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The Palace of Memory - Janice Kim, Michael Samuel, Jeong Soo-Hyun The first four volumes of Learn to Play Go were mostly written by Janice Kim's mentor, Jeong Soo-hyun, and translated into English by Kim. This fifth and final volume was written mostly by Kim, and is a sort of capstone to the series.

Pros are so conditioned to make the sente play, that we usually ignore the possibility of making the one point larger gote play. I've had the curious misfortune to actually have the one-in-a-thousand game where I lost by half a point on Korean national television because of this, which makes it worthy of inclusion in my Palace of Memory. But the real take-away conclusion is that you should be playing the sente endgame move 999 times out of 1000.

When I started (re)reading the Learn to Play Go series a few months ago, the above would have made no sense to me. After finishing volume five (the last in the series), it is perfectly clear, though my ability to spot sente and gote moves is still very primitive. However, all of the situations illustrated in The Palace of Memory were clear enough for me to follow, though I did have to actually set out stones on a board and work through some of the moves to convince myself that I understood it.

So, everything I complained about regarding the previous volumes, particularly the otherwise very good volume four, was addressed in volume five. This is a book for a beginner at the end of basic training and ready to start learning the intermediate aspects of the game, aspects I can now dimly and imperfectly sense.

The chapter Opening Guides, what I most needed help with, was probably the most valuable part of this book for me. Kim advises players not to study joseki (standard opening patterns) intensively until you reach the dan level, and instead to learn the basic principles that apply to the more usual openings. She goes through the most common corner plays and how to secure a corner, how to approach an unbalanced corner, and sketches out the usual responses to approaches. These are things it will take me a lot of play to get fixed in my head, but now at least I have an idea of what to do, instead of playing vaguely/semi-randomly in the area of the star points.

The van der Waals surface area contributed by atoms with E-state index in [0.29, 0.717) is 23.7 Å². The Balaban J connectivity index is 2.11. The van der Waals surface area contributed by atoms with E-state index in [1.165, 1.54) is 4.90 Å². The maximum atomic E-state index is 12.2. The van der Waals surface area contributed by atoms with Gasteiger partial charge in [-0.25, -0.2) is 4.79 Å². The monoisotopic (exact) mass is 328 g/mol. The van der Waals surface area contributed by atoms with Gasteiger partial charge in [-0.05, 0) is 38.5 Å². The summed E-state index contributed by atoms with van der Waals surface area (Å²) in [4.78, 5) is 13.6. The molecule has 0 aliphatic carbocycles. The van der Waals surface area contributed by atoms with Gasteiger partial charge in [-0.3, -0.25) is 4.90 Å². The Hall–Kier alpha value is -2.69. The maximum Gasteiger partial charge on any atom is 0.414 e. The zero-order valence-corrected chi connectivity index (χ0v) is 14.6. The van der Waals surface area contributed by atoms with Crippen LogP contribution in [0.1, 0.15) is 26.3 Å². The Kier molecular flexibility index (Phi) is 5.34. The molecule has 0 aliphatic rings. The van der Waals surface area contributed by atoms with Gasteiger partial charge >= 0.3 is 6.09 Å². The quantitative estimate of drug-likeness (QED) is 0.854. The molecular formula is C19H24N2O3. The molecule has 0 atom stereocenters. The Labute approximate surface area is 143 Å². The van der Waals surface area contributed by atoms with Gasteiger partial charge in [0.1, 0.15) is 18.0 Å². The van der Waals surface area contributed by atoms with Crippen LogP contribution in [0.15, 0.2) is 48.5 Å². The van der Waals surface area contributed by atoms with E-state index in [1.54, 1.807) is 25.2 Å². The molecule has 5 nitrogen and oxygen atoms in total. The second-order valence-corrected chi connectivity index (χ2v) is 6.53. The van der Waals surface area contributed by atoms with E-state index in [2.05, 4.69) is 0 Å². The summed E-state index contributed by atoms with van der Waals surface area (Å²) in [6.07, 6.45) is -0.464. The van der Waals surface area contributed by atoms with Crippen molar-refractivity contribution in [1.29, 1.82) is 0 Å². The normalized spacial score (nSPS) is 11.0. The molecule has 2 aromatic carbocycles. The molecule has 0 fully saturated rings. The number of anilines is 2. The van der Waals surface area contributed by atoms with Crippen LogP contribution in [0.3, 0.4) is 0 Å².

There is also an Endgame guide, almost equally valuable, explaining how to spot the biggest moves to make in the endgame, and mistakes to watch out for. Kim also introduces the basics of point-counting, which is to say, figuring out on the fly which of several possible moves is actually worth more total points. This is something pros can do in their heads with ease, so that they keep a pretty accurate running total of the score at any given time, whereas for a less experienced player, you're doing well just to be able to figure out where to play to get more points, especially when there's a tempting group of stones you can capture but it turns out that edging into an unsecured corner will be worth more overall.

So, overall, The Palace of Memory was excellent, never going over my head, but containing enough instruction that actually assimilating it and putting it all into my "palace of memory" is going to take awhile.

I can also say that I'm now whupping Many Faces of Go (almost) every time, usually by a huge margin. Whereas when I started on volume one of Learn to Play Go, I was winning 50% of the time or less. So, there's clear evidence of the effectiveness of these books. The entire series is meant for beginners, and now I feel like (after playing a lot more go) I'll benefit from some more advanced books.

All that being said, why I am only giving volume five 4 stars? Because, unfortunately, the proofreading for this book was terrible compared to the previous volumes. Typos in the text I could forgive, but there were not just one or two but in almost every chapter a board diagram that was mislabeled, missing moves, or in at least one case, the same diagram was accidentally printed twice in a row, when the second one was supposed to be the alternative move. Needless to say, this made some of the explanations very confusing; in most cases, I was able to figure out what the sequence was supposed to be, but a couple of the diagrams were just useless. Since this was the third printing of this book, I'm not happy about finding so many errors in a book for beginners.

This volume is not for total beginners, but if you've worked your way through the previous books in this series, it's definitely worth reading. It's the biggest volume in the series and it's packed with useful stuff for the high-kyu ranked player who can now understand more than the basic basics. But, be aware of all the (annoying) printing errors.